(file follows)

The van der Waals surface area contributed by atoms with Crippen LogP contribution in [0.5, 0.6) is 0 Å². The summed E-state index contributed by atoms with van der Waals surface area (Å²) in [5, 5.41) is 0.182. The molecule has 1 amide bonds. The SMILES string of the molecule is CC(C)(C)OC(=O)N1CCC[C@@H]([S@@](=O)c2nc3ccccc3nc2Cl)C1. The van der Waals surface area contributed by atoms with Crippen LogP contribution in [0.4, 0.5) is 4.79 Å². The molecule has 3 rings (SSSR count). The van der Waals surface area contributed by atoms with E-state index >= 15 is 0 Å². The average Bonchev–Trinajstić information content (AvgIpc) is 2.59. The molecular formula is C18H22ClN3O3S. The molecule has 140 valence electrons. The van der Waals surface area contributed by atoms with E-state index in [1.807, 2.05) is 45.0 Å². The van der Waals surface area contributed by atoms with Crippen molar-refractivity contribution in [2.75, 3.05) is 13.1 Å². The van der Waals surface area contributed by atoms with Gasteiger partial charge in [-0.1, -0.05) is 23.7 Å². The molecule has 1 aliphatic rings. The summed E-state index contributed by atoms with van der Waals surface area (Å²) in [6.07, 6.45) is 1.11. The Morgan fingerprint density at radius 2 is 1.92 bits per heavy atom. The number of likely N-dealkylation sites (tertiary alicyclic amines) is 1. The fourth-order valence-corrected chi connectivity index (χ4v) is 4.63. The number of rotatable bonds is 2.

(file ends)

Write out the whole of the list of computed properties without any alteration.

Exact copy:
The van der Waals surface area contributed by atoms with Crippen LogP contribution in [0.5, 0.6) is 0 Å². The summed E-state index contributed by atoms with van der Waals surface area (Å²) in [5, 5.41) is 0.182. The molecule has 1 amide bonds. The SMILES string of the molecule is CC(C)(C)OC(=O)N1CCC[C@@H]([S@@](=O)c2nc3ccccc3nc2Cl)C1. The van der Waals surface area contributed by atoms with Crippen LogP contribution in [0.4, 0.5) is 4.79 Å². The molecule has 3 rings (SSSR count). The van der Waals surface area contributed by atoms with E-state index >= 15 is 0 Å². The average Bonchev–Trinajstić information content (AvgIpc) is 2.59. The molecular formula is C18H22ClN3O3S. The molecule has 140 valence electrons. The van der Waals surface area contributed by atoms with E-state index in [1.807, 2.05) is 45.0 Å². The van der Waals surface area contributed by atoms with Crippen molar-refractivity contribution in [2.75, 3.05) is 13.1 Å². The van der Waals surface area contributed by atoms with Gasteiger partial charge in [-0.1, -0.05) is 23.7 Å². The molecule has 1 aliphatic rings. The summed E-state index contributed by atoms with van der Waals surface area (Å²) in [6.07, 6.45) is 1.11. The Morgan fingerprint density at radius 2 is 1.92 bits per heavy atom. The number of likely N-dealkylation sites (tertiary alicyclic amines) is 1. The fourth-order valence-corrected chi connectivity index (χ4v) is 4.63. The number of rotatable bonds is 2.